Re: Transparent surface
- To: mathgroup at smc.vnet.net
- Subject: [mg55163] Re: Transparent surface
- From: Jon Harrop <usenet at jdh30.plus.com>
- Date: Tue, 15 Mar 2005 00:21:46 -0500 (EST)
- References: <email@example.com>
- Sender: owner-wri-mathgroup at wolfram.com
David Turner wrote:
> I wish to sketch concentric spheres with Mathematica 5.1.1. I want the
> outer (larger radius) sphere to be transparent. That is, I want to be
> able to view the outer sphere but still see the inner sphere, as with a
> Gaussian surface. I also wish to be able to control the level of
> transparency. I do not want to use WireFrame for the outer sphere.
There is no easy way to obtain transparency in Mathematica, AFAIK. Hopefully
this will change when the front end starts to use OpenGL but until then you
have a few easy and some not-so-easy solutions.
WRI seem to slice surfaces open in order to show what is underneath. This
will be far more effective if the result is animated.
You could implement transparency by computing the intersections of all
polygons to create a mesh and then color the polygons in the mesh according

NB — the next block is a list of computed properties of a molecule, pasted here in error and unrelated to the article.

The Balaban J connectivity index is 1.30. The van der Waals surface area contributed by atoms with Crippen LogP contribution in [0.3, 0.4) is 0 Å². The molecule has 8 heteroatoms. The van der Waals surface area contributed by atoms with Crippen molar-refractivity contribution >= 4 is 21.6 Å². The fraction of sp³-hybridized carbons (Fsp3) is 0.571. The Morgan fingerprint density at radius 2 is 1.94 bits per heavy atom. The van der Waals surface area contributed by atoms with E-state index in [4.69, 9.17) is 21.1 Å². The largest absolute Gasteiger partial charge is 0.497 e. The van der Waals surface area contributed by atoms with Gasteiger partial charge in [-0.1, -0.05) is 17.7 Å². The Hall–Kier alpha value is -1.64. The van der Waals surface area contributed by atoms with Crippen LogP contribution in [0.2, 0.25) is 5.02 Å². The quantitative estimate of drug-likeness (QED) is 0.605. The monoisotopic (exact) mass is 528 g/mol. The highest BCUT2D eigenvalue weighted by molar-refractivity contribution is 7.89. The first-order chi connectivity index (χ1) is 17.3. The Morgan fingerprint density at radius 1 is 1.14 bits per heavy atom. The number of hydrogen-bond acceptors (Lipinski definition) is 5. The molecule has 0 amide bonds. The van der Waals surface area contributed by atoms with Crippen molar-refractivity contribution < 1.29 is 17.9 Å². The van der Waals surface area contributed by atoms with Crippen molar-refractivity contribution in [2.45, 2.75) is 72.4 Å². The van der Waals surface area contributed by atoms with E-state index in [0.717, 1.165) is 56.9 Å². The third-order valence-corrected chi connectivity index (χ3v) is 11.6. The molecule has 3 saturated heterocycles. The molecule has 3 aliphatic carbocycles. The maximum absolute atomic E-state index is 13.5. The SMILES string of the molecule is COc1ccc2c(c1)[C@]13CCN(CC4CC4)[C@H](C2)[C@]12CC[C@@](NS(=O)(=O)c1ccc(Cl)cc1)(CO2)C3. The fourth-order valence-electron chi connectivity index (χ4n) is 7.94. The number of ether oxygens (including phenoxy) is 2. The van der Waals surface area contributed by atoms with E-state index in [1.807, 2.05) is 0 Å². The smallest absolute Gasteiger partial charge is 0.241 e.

to the number of polygons underneath. Some of the built-in Mathematica
functions may help with this, although I can't think how off the top of my
You could export the scene to a ray tracer. This would allow you to
introduce subtle rendering effects which would help a human to interpret
what they are seeing (e.g. reflections and shadows).
Finally, render using something other than Mathematica. There are tools out
there which render Mathematica graphics as OpenGL. If you know a decent
language and OpenGL then you could knock up such a program in a couple of
hours and then easily add any custom functionality. This is the route I
In order to use relatively few triangles, you may also want to generate your
spheres by subdividing an icosahedron.
Dr Jon D Harrop, Flying Frog Consultancy
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